LUCKNOW: Days after the Congress said the BJP should name itself the Bharatiya Jinnah Party, an Uttar Pradesh minister has suggested that the opposition party should get its ally Indian Union Muslim League to denounce Pakistan's founder.
"After Partition of India, the 'jinn' (genie) of Jinnah emerged as the Muslim League, and the Congress entered into an agreement with the Muslim League," UP's Deputy Chief Minister Dinesh Sharma said, equating the IUML with the pre-Partition Muslim League.
"The Congress should have sought an affidavit from the Muslim League stating that Jinnah was a traitor and was responsible for Partition of India," the BJP leader said.
"And those who proclaim themselves as the Indian Muslim League must disown and dissociate themselves from Jinnah. This was the 'jinn' released by Jinnah, which has got stuck with the Congress," he said, referring to its alliance with the IUML in Kerala.
He said the 'jinn' will not leave the Congress until the voters send the party into political exile. Congress spokesperson Pawan Khera had on Monday dubbed the BJP "Bharatiya Jinnah Party".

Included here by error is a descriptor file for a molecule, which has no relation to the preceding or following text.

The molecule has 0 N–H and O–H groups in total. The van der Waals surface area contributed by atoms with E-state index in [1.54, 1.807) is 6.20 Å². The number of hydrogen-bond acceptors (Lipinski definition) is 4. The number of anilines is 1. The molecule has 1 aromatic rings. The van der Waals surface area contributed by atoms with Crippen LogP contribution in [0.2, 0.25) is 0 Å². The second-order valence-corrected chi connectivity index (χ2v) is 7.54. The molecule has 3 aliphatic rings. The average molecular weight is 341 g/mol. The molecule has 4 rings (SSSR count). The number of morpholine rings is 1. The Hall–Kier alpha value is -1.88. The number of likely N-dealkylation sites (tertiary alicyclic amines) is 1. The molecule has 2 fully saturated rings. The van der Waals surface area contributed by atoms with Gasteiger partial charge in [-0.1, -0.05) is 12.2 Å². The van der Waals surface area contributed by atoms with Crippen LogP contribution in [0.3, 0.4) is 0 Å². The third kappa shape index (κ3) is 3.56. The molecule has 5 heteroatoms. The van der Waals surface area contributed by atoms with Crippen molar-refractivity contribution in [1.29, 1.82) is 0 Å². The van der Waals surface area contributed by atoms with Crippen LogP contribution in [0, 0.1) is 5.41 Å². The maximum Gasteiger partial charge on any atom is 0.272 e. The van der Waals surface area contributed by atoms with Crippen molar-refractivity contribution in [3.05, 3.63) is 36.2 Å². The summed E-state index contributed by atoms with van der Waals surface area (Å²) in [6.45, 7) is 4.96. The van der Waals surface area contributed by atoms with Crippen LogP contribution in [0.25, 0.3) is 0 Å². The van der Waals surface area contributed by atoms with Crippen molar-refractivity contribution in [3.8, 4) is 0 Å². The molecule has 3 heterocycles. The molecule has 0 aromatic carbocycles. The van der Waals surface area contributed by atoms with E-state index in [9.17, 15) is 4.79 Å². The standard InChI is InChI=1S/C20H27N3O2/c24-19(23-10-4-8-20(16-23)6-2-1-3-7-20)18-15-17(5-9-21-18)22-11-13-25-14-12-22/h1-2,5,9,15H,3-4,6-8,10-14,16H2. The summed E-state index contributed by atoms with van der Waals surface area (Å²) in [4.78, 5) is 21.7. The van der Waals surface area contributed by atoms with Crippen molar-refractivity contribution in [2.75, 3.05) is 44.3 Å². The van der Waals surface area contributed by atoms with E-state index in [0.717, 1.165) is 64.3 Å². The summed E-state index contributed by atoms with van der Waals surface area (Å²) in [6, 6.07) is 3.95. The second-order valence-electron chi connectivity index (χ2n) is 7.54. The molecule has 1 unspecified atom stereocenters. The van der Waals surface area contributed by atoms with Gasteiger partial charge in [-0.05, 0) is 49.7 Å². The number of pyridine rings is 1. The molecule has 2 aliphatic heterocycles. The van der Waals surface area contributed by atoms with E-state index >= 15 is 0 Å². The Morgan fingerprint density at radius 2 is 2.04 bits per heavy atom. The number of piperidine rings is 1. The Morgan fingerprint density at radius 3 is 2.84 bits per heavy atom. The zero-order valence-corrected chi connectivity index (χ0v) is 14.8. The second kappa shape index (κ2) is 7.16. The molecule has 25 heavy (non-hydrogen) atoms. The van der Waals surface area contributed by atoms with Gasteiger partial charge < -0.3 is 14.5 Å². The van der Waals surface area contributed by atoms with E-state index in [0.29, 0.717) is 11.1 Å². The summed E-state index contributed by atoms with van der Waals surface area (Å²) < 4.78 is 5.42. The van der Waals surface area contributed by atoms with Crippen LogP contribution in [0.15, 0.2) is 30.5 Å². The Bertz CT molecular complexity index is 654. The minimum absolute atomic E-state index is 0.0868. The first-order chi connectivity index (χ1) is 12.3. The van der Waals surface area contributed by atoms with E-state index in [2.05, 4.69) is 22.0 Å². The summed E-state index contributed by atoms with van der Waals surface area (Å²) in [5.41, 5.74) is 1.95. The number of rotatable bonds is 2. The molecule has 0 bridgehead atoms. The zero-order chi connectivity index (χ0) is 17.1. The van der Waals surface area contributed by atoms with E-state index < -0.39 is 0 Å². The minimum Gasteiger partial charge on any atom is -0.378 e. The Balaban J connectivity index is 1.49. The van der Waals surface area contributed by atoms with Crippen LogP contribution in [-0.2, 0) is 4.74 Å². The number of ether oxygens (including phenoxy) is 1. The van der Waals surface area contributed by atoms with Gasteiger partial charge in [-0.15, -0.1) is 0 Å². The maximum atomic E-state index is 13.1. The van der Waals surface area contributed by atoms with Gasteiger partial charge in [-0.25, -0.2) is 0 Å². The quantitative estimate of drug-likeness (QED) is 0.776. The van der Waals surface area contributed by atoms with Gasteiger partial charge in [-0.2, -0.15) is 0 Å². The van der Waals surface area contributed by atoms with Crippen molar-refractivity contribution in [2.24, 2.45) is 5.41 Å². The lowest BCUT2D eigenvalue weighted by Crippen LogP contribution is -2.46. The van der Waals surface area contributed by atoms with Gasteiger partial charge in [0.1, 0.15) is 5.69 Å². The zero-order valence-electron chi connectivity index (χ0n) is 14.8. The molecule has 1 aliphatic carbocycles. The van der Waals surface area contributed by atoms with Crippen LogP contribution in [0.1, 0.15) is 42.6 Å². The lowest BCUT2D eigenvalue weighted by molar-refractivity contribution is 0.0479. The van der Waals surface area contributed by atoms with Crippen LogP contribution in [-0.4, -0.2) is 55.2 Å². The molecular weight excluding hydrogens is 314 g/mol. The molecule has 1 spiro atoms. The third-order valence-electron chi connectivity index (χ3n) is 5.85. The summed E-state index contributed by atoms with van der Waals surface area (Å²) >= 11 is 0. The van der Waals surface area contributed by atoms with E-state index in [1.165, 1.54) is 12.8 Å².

This followed the Bharatiya Janata Party's Ratlam-Jhabua Lok Sabha candidate's claim that Partition could have been avoided had Jawaharlal Nehru allowed Mohammad Ali Jinnah to become the country's first prime minister.
Khera had slammed Prime Minister Narendra Modi for going to Ratlam in Madhya Pradesh to campaign for BJP candidate Guman Singh Damor.
Earlier, when Congress president Rahul Gandhi filed his nomination papers from Wayanad in Kerala, UP Chief Minister Yogi Adityanath had called the IUML a "virus".
The IUML had strongly objected to this and similar remarks, saying it did not need a certificate about its patriotic credentials from anyone. Dinesh Sharma also accused Congress leaders of holding a "record" for taking vacations abroad.
"In five years, they undertake foreign tours for 59 months and for one month they treat the elections as a picnic," he charged.
Claiming that the Congress is set to lose these Lok Sabha elections, he suggested that it leaders should "book their tickets in advance".